Peter’s last memory with his father was a surprise trip to Quang Tri. “I remember it was two weeks before he died,” Peter said. “He took me and an older brother in a jeep to his base camp. It was the first and only time. We were very excited. He took us to a munitions-storage room. He let us play with the ammunition. I don’t know why. There was guns, bullets, everything.”
A short time later, when Peter’s mother heard her husband had died, she took her older sons and went in search of the body. But the North Vietnamese had piled the dead ARVN in heaps alongside the roads in Quang Tri, Peter explained. “It was impossible for my mother to find him.”
So she returned to their home in Hue without a body to bury. She wasn’t the only distraught widow in the neighborhood to do so. “In my village between 1972 through 1975, I could say everyone’s house lost someone,” Peter said. “There were so many.”
After the Summer of the Red Fire, Peter and his family had to flee Hue when the North Vietnamese drove them out. Peter remembers his mother handing him a basket of household items and telling him to run quickly for his life. “She tells me, ‘Run. Be safe. Run to Da Nang,’” Peter recalled.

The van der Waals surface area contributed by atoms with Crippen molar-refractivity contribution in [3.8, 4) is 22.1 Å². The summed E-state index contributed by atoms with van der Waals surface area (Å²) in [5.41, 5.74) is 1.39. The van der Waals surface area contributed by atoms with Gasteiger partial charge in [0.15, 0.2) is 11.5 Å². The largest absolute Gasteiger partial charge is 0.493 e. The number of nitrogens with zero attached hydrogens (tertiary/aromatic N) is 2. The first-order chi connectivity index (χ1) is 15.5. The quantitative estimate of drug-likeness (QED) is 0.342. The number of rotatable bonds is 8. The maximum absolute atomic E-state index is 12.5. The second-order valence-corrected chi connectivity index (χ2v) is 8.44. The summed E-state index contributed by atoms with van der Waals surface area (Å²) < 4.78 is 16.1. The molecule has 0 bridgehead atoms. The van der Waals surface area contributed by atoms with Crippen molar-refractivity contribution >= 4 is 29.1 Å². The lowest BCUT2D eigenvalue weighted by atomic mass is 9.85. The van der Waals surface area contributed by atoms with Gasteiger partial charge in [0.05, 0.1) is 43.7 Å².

Throngs of people were fleeing the city. Along with dozens of refugees, Peter and his family climbed into a military van. There were forty people crammed one on top of the other when the rig rolled on a S-curve at the top of Cloudy Mountain and down a steep ravine. Peter and his family escaped mostly unharmed, save the bruises. Sixteen others died in the crash.
For a while Peter was forced to head into the jungles to find work. That was the worse time, he said. I asked him to write down the story, as he told it to me that night. Here is what he wrote: